Sales-iq Everyone sells. Some professions are identified as sales positions, but in reality we all employ sales techniques in our lives and careers to some extent. I have studied sales techniques for decades and find that there are some fundamental mistakes being made by all of us "salespeople."

Don’t offer too much information.

My clients always want more and more information presented at trial, and despite my track record are nervous when I keep telling them that "less is more." Understandably, they think that presenting 100 reasons why they should win is better than presenting ten. In reality, every new fact and theory presents another reason for the jury to find against you.

For example, I recently obtained a million dollar verdict for a client after the defendant failed to repay a loan. The loan amount was around $200,000, but I was able to convince the jury that the utter failure to repay any of the amount owed demonstrated fraudulent intent, so the jury also awarded punitive damages.

We knew that the defendant had failed to repay loans made by others, and my client wanted me to make that fact a part of the trial. Her desire was understandable, because that evidence would have shown a pattern. But that evidence would have presented a new variable. What if defendant could have convinced the jury that the other loans were repaid, or there was some valid reason why they weren’t. The strength of our claim would suddenly be linked to the strength of the evidence as to the unrelated loans.

When you are selling – whether it is a timeshare, project idea, or yourself at an interview – don’t throw out every perceived beneficial fact. A prospective employee once told me about all the volunteer work she was doing, presumably to impress me with her giving nature. But that led me to ask about her time commitments to all this volunteer work, and it soon became clear that her work schedule would have to accommodate the demands of her volunteering. I appreciated the fatal honesty, but I’m sure that was not her intent.

Sound like you don’t care if you make the sale.

The single most important rule of negotiation is that you must be willing to walk away. Every time I buy a car, I am told that my price is too low and out of the question, until I thank the salesperson for his time and go to leave. Then my price suddenly becomes doable.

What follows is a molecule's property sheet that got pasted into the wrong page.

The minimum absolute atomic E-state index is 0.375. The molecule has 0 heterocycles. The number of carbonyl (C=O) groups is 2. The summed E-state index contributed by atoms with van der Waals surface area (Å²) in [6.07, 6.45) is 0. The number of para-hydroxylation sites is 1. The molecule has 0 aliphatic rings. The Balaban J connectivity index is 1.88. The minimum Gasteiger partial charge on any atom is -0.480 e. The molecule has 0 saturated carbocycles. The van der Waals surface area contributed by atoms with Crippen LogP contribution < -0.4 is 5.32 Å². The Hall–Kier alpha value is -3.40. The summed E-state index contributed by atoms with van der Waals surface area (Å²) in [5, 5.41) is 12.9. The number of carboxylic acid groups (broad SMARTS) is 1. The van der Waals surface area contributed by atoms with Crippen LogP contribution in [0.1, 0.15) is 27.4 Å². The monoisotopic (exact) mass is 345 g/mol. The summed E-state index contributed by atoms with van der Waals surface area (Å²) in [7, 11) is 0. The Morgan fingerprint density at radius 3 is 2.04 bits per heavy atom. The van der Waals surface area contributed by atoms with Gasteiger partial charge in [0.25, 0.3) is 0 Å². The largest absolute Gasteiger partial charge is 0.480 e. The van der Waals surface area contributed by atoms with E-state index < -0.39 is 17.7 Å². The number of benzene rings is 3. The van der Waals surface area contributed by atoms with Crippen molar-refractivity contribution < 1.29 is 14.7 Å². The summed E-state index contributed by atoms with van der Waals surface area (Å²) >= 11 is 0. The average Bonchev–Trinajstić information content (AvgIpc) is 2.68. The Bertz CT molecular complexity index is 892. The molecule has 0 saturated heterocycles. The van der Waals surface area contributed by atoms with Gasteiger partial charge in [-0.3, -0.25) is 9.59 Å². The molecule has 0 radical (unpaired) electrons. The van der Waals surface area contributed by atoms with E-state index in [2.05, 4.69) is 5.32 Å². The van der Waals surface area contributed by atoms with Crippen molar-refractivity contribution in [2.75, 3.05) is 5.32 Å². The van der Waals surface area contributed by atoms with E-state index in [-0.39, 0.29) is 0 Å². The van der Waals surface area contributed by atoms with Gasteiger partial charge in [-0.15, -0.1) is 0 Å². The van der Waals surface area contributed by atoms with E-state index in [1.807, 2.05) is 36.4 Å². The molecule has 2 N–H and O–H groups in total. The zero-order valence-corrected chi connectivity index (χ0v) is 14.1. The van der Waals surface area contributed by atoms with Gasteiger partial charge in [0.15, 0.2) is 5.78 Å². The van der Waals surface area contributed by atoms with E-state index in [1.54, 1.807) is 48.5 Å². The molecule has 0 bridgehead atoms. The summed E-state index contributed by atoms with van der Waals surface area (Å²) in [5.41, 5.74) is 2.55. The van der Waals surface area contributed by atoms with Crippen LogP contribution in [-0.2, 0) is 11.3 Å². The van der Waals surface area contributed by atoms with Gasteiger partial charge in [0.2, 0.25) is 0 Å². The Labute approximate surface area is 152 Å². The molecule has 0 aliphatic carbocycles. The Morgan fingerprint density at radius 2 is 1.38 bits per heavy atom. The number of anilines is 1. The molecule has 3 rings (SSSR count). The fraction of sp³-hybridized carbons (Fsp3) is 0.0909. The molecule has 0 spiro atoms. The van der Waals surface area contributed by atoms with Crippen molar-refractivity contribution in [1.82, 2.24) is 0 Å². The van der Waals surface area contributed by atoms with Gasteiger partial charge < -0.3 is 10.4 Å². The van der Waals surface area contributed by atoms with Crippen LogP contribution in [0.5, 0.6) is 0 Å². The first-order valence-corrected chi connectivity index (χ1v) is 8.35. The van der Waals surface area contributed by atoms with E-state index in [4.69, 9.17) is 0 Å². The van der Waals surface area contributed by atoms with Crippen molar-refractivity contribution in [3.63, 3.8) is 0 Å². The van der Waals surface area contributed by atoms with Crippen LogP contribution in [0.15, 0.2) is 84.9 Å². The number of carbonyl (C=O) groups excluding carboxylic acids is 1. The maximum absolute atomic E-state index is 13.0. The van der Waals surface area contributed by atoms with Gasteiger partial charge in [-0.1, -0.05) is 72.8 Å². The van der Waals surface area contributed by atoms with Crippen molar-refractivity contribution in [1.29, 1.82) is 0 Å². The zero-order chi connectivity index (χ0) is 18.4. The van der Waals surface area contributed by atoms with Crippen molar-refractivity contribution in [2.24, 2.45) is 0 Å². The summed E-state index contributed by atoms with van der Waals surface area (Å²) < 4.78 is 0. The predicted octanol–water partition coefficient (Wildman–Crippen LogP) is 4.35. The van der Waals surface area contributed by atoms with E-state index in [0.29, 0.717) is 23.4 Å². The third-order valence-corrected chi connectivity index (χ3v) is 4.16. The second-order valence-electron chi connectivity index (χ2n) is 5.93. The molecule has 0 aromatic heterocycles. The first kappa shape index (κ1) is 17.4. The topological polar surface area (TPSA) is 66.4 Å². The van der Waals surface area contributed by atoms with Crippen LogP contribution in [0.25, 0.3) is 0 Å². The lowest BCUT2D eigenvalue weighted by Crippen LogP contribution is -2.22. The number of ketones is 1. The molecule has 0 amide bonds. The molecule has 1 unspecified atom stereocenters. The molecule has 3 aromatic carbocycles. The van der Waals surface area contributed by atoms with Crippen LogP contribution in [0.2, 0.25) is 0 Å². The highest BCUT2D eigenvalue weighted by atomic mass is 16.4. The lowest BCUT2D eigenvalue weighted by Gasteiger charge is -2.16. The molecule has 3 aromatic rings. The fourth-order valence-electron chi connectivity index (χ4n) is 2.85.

The same is true when making a sale. You’ll be amazed at how badly people want to buy from you when they are convinced that you and/or your product are so good that you don’t care if you make the sale. I don’t mean that you should come across as arrogant, just confident. I have potential clients call me with matters that don’t involve a lot of money, so after telling them the best way to proceed, I suggest that they find a less experienced attorney who will charge less. Even though I have just told them there are less expensive attorneys that can handle the job, in their mind I become the only attorney for the job and they happily pay my higher rate.

Show deference to the customer.

I am always amazed by the religious pamphleteers that try to get me to take their materials by saying, "it’ll change your life." I may not want to change my life, and it is presumptuous to assume I do.

A salesperson at the local electronics store was trying to sell me some very high-end speakers, and asked what I was currently using. When I told him, he basically responded that my speakers were crap. No doubt he believed that he could make the sale by convincing me the store's speakers were better than the ones I already owned, but this approach is stupid on several levels. First, just on an interpersonal level, why would I want to buy from someone who just told me I made a bad buying decision? Further, and in line with the earlier comment that you don’t want to provide too much information, back in the day I used to write for audio magazines, and I know a thing or two about speakers.  I know from my own experience that my speakers are great, and had confirmed that through reviews by other writers.  So with that comment he just informed me that he doesn’t know what he is talking about.  Again, too much information.  Since he obviously did not know what he was talking about, his comment should have been, "if you are happy with your current speakers, then that's all that counts (thereby showing me he doesn't care if he makes the sale), but since you were looking at these speakers, let me tell you a little about them (thereby giving me the information he does know without showing his ignorance about other speakers)."

Don’t tell your prospect you can improve their life or business, because they will know more about their life or business than you. Tell them what you offer, tell them how it has helped others, and let them connect the dots to their own situation.